Meanwhile, the situation in Palestine was growing increasingly tense, owing to a massive increase in Jewish immigration. Despite his nationalist credentials Antonius came under suspicion in some Arab quarters as a British spy. When a local newspaper published a story to this effect he successfully sued for libel in February 1932. Two months later bullets were fired into his house, obliging him to hire security guards. Adamant that negotiation was preferable to violence, he maintained contacts with the British administration and had regular informal meetings with Arthur Wauchope, the high commissioner (1931–8).

Before the outbreak of the Palestinian revolt in 1936, Antonius worked on his book, interviewing officials and consulting papers in Britain and France, and also completed a lecture tour of the United States. He was offered an appointment as a visiting professor at Columbia University in 1936, but Zionists pressed university administrators into retracting the invitation. Instead, he stayed in Palestine and witnessed the full might of British imperial power being used against his countrymen. Testifying before the Peel commission of inquiry (November 1936–January 1937), he identified the ‘rigid colonial system’ as the cause of the uprising. Fearing that his papers might be confiscated in Palestine, Antonius completed his book in Alexandria. The result was The Arab Awakening (1938), a seminal account of the birth of Arab nationalism (with the notorious Hussein–McMahon correspondence included as an appendix). Zionist policies during the last decade had resulted in Antonius's views on a Jewish homeland in Palestine being upturned: ‘no room can be made … for a second nation except by dislodging or exterminating the nation in possession’ (p. 412).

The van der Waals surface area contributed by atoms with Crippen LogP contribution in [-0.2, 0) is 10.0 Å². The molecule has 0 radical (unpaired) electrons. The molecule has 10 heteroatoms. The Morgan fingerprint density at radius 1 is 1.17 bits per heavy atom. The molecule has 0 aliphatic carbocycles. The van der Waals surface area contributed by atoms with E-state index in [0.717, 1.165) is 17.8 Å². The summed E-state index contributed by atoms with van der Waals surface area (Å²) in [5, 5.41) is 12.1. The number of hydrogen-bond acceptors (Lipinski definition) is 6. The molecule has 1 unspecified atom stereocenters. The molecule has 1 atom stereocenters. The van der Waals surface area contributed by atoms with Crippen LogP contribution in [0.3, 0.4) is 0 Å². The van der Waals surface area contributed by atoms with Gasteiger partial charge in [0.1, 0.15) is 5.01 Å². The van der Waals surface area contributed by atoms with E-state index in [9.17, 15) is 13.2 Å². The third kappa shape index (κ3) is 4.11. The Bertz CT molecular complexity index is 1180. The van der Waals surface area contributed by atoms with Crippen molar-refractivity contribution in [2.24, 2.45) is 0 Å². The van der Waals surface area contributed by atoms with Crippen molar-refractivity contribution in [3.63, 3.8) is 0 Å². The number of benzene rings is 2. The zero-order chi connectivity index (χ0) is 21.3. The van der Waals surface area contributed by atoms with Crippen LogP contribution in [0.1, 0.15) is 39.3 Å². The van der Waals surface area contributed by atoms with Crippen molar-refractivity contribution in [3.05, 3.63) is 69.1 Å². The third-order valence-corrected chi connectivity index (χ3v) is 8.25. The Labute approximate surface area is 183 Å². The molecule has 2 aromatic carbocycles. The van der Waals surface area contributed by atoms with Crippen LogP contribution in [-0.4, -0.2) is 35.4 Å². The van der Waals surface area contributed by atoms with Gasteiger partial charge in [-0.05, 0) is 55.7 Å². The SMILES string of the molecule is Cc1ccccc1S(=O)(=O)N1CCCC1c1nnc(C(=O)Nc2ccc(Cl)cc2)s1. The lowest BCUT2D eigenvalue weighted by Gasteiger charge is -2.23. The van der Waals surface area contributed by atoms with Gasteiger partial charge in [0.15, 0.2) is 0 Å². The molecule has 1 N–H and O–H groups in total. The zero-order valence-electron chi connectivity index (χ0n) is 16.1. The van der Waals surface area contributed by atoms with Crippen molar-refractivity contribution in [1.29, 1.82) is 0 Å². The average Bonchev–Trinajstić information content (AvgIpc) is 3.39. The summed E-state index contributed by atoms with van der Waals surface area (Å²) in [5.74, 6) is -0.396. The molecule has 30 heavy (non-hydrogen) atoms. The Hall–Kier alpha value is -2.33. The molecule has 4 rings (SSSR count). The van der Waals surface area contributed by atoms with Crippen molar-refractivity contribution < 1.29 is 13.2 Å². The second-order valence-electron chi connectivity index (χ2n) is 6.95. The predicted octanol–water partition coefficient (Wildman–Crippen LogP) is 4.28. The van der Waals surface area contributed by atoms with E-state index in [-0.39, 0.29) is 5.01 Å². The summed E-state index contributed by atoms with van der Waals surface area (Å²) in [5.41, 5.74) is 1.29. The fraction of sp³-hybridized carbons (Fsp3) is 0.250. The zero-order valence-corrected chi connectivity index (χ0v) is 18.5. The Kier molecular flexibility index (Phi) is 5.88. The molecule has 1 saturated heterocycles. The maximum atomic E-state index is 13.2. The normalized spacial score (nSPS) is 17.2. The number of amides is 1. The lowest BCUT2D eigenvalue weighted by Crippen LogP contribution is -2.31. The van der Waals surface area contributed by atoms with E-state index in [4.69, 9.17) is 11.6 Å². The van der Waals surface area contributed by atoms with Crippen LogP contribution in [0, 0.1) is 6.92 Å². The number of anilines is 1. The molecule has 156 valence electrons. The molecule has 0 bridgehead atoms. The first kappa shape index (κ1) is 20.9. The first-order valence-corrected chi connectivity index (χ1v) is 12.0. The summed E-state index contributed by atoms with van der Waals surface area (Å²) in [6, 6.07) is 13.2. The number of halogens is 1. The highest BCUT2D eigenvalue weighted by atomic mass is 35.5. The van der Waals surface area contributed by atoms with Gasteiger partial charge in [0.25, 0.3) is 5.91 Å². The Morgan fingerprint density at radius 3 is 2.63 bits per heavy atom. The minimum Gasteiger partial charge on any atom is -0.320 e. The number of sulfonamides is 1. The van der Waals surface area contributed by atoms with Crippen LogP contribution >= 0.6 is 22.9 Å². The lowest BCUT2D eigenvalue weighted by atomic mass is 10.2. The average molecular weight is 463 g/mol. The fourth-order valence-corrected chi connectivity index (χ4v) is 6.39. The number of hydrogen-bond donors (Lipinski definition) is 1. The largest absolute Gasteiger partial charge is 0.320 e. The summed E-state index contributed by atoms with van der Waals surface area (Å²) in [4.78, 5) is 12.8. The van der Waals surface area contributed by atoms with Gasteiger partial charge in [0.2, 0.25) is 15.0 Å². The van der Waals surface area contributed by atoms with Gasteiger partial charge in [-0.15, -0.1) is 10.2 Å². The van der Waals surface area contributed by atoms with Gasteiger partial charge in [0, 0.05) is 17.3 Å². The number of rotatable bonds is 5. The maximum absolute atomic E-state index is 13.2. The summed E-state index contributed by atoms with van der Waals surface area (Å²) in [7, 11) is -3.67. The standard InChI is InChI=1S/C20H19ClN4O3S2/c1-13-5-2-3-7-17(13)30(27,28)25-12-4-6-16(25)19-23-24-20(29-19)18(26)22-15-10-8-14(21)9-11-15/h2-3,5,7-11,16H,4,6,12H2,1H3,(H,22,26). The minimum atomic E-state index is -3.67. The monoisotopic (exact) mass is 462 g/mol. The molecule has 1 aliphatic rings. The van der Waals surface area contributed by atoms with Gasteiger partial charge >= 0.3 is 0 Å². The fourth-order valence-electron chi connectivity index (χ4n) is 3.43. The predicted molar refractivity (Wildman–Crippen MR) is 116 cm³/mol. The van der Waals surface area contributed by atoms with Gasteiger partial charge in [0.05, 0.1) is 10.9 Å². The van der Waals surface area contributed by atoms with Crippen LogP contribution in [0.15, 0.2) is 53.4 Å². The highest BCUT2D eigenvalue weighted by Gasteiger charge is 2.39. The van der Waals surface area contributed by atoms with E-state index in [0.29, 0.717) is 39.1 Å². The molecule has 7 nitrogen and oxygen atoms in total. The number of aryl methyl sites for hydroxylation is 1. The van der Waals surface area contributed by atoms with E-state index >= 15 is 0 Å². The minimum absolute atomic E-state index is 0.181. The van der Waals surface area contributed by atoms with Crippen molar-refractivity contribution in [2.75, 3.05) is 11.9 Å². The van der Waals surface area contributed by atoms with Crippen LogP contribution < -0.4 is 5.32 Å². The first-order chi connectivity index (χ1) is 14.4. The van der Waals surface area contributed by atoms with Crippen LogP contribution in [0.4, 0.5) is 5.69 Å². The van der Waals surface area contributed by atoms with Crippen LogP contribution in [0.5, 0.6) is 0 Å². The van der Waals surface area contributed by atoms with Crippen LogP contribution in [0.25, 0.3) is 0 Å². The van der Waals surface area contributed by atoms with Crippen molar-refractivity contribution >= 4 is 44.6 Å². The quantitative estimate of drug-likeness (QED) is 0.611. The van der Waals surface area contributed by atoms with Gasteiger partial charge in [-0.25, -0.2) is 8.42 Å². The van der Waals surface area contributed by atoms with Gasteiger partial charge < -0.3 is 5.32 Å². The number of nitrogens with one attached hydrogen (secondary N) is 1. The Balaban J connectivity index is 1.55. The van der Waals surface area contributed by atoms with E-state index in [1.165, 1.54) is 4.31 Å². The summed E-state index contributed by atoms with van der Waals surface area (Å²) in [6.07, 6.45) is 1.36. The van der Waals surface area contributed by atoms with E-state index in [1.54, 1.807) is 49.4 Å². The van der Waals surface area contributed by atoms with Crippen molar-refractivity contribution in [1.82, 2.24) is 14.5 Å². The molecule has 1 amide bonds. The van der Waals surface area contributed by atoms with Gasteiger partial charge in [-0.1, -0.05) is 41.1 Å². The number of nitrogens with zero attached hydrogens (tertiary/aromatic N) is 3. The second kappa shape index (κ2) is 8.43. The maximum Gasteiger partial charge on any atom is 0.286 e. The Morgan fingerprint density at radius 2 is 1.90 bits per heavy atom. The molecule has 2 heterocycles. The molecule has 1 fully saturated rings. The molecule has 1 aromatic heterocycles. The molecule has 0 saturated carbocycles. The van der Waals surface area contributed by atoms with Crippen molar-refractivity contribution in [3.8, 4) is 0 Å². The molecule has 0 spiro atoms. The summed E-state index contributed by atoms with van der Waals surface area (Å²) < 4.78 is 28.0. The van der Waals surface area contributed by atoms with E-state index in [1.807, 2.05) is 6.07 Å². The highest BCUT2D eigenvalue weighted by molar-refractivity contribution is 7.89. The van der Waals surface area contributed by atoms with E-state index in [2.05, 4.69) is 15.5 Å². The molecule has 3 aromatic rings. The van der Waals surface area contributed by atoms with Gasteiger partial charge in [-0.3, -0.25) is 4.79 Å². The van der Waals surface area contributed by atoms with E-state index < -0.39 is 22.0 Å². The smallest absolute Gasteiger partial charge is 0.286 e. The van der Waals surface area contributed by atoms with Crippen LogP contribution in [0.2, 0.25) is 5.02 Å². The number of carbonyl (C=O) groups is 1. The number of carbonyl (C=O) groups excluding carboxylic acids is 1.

In February–March 1939 Britain held the St James's Palace conference in London to decide Palestine's fate. The Palestinian delegation chose Antonius as its secretary, and he also acted as secretary-general for all the Arab delegations. Made ill by overwork, he nevertheless conducted business from his bed, buoyed up by his personal satisfaction that The Arab Awakening was being used as a point of reference. The conference ended with Britain promising to restrict Jewish immigration over a five-year period to 75,000, thus keeping the Jewish population to one third of the total.